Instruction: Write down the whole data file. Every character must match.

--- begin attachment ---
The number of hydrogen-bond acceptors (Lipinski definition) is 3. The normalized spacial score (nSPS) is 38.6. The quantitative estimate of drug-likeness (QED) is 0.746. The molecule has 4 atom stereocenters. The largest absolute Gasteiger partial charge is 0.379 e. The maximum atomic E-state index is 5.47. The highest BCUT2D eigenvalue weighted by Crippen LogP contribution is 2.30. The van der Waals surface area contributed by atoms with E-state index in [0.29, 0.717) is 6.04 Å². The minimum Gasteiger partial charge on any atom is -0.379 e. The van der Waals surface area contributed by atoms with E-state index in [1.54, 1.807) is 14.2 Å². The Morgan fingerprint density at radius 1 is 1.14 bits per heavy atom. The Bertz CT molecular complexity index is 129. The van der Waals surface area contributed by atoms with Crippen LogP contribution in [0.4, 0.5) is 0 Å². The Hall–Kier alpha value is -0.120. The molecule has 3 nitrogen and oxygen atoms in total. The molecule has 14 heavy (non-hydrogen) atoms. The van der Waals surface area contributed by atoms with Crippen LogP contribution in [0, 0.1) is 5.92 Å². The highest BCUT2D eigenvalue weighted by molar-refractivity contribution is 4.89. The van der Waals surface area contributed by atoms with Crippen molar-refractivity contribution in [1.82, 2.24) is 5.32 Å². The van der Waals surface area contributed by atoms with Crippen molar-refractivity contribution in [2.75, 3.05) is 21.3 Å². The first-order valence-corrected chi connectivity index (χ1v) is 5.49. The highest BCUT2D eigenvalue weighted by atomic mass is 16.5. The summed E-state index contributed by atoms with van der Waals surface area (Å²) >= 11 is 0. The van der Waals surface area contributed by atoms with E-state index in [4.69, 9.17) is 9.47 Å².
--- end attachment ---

The number of hydrogen-bond acceptors (Lipinski definition) is 3. The normalized spacial score (nSPS) is 38.6. The quantitative estimate of drug-likeness (QED) is 0.746. The molecule has 4 atom stereocenters. The largest absolute Gasteiger partial charge is 0.379 e. The maximum atomic E-state index is 5.47. The highest BCUT2D eigenvalue weighted by Crippen LogP contribution is 2.30. The van der Waals surface area contributed by atoms with E-state index in [0.29, 0.717) is 6.04 Å². The minimum Gasteiger partial charge on any atom is -0.379 e. The van der Waals surface area contributed by atoms with E-state index in [1.54, 1.807) is 14.2 Å². The Morgan fingerprint density at radius 1 is 1.14 bits per heavy atom. The Bertz CT molecular complexity index is 129. The van der Waals surface area contributed by atoms with Crippen LogP contribution in [0.4, 0.5) is 0 Å². The Hall–Kier alpha value is -0.120. The molecule has 3 nitrogen and oxygen atoms in total. The molecule has 14 heavy (non-hydrogen) atoms. The van der Waals surface area contributed by atoms with Crippen LogP contribution in [0, 0.1) is 5.92 Å². The highest BCUT2D eigenvalue weighted by molar-refractivity contribution is 4.89. The van der Waals surface area contributed by atoms with Crippen molar-refractivity contribution in [1.82, 2.24) is 5.32 Å². The van der Waals surface area contributed by atoms with Crippen molar-refractivity contribution in [2.75, 3.05) is 21.3 Å². The first-order valence-corrected chi connectivity index (χ1v) is 5.49. The highest BCUT2D eigenvalue weighted by atomic mass is 16.5. The summed E-state index contributed by atoms with van der Waals surface area (Å²) >= 11 is 0. The van der Waals surface area contributed by atoms with E-state index in [4.69, 9.17) is 9.47 Å².